window peeksSo finally my very first WordPress plugin is accepted into the official plugins repository 🙂

This is a historic event. I’m certain that fame and fortune will not be very far back!

In case you haven’t seen my recent page about it and you don’t care to read it, Complexlife is a lifestreaming plugin which is a fork from SimpleLife (You see what I did there? 😛 ).

After adding a lot of features and options to it and seeing that Simplelife is not progressing I thought I’d go ahead and just upload it as a new version. This will allow me to have a more organised development and also have the help of anyone who wishes to improve it.

I’ve already got a few features I want to add and I’m also going to be merging changes from other places where I find them, i.e. the trumblog.

So if you’ve got a self-hosted WordPress blog, give it a go and let me know what you think. I’m eager for feedback.

An easier way to track your comments in your lifestream

I’ve been trying to find a better way to allow my lifestream to track my comments that would require less manual activity from me as well as allow me to track my own comments in my own site.

When I started using google reader to archive and extend my lifestream, I briefly considered using it to track my comments as well but I decided against it as I wanted first to see if comment services like Cocomments or co.mments might work (they didn’t). I also could not see a way so as to get it to track only the thread titles where I’ve placed a comment (so as to insert it in the areas I am commenting) or how to get my lifestream to display only my own comments.

However, after managing to set up google reader as an archive, I discovered how much more information an atom feed is providing, part or which is the author or each comment post. Just what I needed 🙂

I quickly cooked up a bit of code to just keep the comments left from me in each thread’s feed. This is something I was not able to achieve with Cocomments and co.mments as they don’t provide you with an actual feed of the whole thread but rather they copy the text and provide you with a raw html formatted to simply look separated.

There was also a little problem that many feeds included various words in the title like “Comments on:” which just looked bad when I appended my extra “Commented on:” text. I needed to find a way to remove them so a little search and the php solution appeared. Perfect!

Last step was to trigger it even if I happened to comment with differing case in my alias. the “if” statement is quite anal about cases that way. All in lowercase then.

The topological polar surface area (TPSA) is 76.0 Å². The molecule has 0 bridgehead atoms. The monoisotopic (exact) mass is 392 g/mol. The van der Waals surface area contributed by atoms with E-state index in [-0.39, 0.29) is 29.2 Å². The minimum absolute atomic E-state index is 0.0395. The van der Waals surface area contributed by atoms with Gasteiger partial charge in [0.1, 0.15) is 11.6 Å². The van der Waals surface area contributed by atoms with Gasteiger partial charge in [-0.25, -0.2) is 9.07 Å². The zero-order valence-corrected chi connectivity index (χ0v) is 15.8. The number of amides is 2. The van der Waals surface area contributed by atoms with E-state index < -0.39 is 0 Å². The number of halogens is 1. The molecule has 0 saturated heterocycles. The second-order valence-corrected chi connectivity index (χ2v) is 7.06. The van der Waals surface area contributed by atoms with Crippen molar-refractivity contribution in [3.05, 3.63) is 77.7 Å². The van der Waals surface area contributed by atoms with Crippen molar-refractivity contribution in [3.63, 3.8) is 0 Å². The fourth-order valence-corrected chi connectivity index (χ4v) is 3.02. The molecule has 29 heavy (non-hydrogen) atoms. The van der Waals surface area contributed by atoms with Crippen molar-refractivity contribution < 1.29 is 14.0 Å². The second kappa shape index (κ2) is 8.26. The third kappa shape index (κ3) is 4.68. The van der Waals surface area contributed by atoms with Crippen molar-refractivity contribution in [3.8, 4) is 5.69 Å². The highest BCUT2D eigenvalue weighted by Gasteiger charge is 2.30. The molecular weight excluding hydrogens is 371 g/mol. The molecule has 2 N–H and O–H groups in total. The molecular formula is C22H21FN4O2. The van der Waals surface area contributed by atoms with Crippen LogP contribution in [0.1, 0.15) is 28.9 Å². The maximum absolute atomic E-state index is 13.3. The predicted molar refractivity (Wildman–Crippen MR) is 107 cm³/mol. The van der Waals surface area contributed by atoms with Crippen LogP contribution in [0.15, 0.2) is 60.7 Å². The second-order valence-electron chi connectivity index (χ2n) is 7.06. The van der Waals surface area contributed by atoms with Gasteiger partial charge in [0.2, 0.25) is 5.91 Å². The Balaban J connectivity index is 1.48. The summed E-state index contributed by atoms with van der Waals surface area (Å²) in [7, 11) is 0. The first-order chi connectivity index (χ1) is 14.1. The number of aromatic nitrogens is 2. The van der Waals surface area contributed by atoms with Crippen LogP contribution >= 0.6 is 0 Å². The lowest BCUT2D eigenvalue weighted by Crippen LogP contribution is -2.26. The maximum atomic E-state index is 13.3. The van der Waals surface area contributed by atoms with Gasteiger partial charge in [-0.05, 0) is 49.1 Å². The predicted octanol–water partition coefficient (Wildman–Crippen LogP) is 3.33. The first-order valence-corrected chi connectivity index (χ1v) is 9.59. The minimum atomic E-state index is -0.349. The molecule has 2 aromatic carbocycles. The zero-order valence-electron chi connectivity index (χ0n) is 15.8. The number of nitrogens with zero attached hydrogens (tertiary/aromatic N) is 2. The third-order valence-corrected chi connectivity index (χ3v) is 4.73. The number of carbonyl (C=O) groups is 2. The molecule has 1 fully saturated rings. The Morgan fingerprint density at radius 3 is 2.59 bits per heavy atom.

The end result is this:

if ($feedurl == $greader_comment_feed) {
if ($author = $item->get_author()) {
$name = strtolower($author->get_name());
if ($name == get_option('greader_comments_author')) {
$item_title_crops = array('Comments on:', 'Comments for', 'Σχόλια στο:');
$item_title = str_replace($item_title_crops,'',$item->get_source()->get_title());}
else {continue;}}}

Finally, all you need to do is setup a google reader public tag where you’re grouping in all the thread feeds of any place you comment in. You can see mine here for example. Get the feed of it, put the number of items you want to see (the default is 20) by appending ?n=# in the end, where # is the number of items you want. In this case you should put something sufficiently large as this will also include comments from others.

Unfortunately, once this was setup, I realized a limitation of simplelife. It still could not limit the number of items you received by date. This is apparently on the “To Do” list but seeing how long it is taking for new versions to come out, my only option was to code it myself. And code it I did 🙂

if (get_option('simple_datelimit') > 0) {$date_limit = get_option('simple_datelimit')*86400;}
if ($item->get_date(U) < date(U)-$date_limit) {continue;}

Not only that, but I decided to try my hand at adding it as an option on the plugins config page in the WordPress admin panel. This is why the “get_option” exists instead of hard-coded entries :).

What it does it take the number of days the user submits and multiplies it by the number of seconds in a 24h day (86400). After that, for each entry, I get the date in a UNIX epoch format and compare if the day the item was recorded is within the number of days I’ve set. If not, I just skip the current iteration.

The new option to set how many days of history you need.

Finally, since I already managed to edit a new option in the config, I thought why not to create the option for the Google Reader feed as well. And lo! There was code.

The Google Reader Comments menu config

Since this wasn’t really hard, I’m planning now to prepare the plugin for general consumption and perhaps upload it to the Codex. I’ve was waiting for the 1.3 version to come out so that I could take that as it has some more improvements, but it just does not seem to be happening.

I also have some nice ideas to improve the config, like Ajax dynamic menus etc but that’s for the future.